The Ford Gyron was a futuristic two-wheeled gyrocar first shown to the world in 1961 at the Detroit Motor Show as a concept car designed by Syd Mead. One wheel was at the front and the other at the rear like a motorcycle and the car was stabilized by gyroscopes. The two occupants of the vehicle were seated side by side and, when the vehicle was stationary, two small legs appeared from the sides to support it. The vehicle was created for research and marketing purposes, with no intention to put it into production.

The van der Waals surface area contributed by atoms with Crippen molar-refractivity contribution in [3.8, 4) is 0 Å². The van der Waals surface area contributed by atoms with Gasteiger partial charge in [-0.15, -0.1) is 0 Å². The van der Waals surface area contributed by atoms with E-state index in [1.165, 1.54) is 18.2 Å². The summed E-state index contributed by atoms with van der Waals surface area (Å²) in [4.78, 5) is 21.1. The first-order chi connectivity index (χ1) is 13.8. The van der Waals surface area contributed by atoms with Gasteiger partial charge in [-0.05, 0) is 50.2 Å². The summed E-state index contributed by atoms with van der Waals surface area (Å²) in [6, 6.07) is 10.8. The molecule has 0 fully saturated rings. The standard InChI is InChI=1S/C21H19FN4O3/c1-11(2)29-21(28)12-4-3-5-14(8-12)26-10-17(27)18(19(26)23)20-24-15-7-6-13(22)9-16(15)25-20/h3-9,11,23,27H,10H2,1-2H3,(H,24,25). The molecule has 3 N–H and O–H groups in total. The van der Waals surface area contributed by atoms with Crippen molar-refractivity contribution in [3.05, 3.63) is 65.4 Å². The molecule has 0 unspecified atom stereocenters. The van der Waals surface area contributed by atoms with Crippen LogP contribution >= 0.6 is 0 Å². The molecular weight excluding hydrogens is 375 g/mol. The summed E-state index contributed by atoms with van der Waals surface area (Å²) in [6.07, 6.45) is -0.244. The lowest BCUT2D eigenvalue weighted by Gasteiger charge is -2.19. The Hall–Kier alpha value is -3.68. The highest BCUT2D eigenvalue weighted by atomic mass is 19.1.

Alex Tremulis was the designer and the gyroscopic systems were based on Louis Brennan's theories. The Ford Motor Company of Detroit gave credit for the Gyron to Louis Brennan. Alex Tremulis had started his career with the US Air Force and worked in 1948 at the Wright-Patterson Air Force Base on the concept of Military flying saucers. He then became the chief designer for the ill-fated Tucker automobile before joining Ford, and was also involved with the Tuscan gyroscopic motorcycles and the Gyronaught XU1 gyroscopic car.
The original fiberglass concept was destroyed in the 1962 Ford Rotunda fire. Only the studio model remains today, it was sold at an auction in December 2012 for $40,000.